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76   COMMISSION OF CONSERVATION

and capturing more wild ones. They also admitted that they would not again use board floors for mink, but would have pens enclosing a larger area of ground. From these facts, it may readily be concluded that there were considerable difficulties of some kind.

 

 

The mink appears to thrive on any kind of food that a cat would thrive on. At the Centreville ranch, fish and fish offal were the principal diet, and were fed in large quantities, though, as stated below, no more than they will eat should be fed to them. Milk, eggs, bread, fish and meat are staples. The English sparrow is a great favourite for mink food and frogs and live eels are also fed. A mink will frequently eat food with avidity when it is thrown into the water, whereas it might refuse to eat it if placed in its feeding trough.

A study of the literature available leads to the conclusion

Proper Site that it will be possible to rear mink in secluded wooded for Pens

areas on the banks of a stream or pond. The method

adopted at Lac Chaud is sure to be, at least, partially successful and may prove to be profitable. The cost of building a mink-proof fence in the water is high, compared with the cost of building on land. For this reason a site on an island is not consider ed as good as a site on a pond; for the whole pond or lake can be enclosed with a land fence. Thus a small lake, a dam, or a stream can be utilized for a ranch of any of the above-mentioned types. A shed could be built on the banks of a stream and the pens extended outside the walls of the building across the stream. The pens need not be wider than 3 or 4 feet nor longer than 5 or 6 feet inside the building, but should be twice as long outside. To prevent burrowing the outside walls should be sunk in the ground about 18 inches, except where in the water. If the natural method of ranching is used, two water areas would be necessary to provide two fenced areas.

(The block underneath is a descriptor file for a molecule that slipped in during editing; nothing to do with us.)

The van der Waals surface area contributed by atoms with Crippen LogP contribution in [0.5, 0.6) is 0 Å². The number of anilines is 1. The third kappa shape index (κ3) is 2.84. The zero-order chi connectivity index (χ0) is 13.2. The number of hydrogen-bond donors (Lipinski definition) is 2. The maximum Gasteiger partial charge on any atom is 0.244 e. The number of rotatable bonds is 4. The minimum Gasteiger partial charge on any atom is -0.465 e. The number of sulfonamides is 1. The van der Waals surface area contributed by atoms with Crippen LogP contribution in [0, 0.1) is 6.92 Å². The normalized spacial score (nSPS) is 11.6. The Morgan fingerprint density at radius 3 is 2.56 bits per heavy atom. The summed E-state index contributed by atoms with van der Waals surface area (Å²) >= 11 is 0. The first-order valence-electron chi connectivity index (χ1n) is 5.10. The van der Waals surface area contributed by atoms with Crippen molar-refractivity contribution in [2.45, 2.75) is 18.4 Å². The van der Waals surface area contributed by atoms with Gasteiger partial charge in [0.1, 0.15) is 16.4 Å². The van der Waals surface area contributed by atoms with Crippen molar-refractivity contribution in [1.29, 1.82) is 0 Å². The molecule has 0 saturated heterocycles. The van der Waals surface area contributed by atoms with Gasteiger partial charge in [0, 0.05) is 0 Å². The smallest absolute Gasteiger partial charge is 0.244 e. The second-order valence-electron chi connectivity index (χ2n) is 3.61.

It is advisable to double fence a mink ranch, similarly to a fox ranch, in order to prevent their escape and to keep off intruders, especially dogs and other wild animals, the smell or sight of which seems to inspire the mink with great fear.

In the natural method of ranching, the sexes seek each other out, but, when one animal is placed in each pen, the keeper has to be very watchful during the latter part of February and up to the middle of March. The male mink can be admitted through chutes and has to be withdrawn at once if the two begin to quarrel. If no quarreling occurs, the male is not withdrawn for two days. Mating usually takes place within two weeks, and constant watchfulness has to be exercised to prevent fights when the male is admitted at the wrong time.


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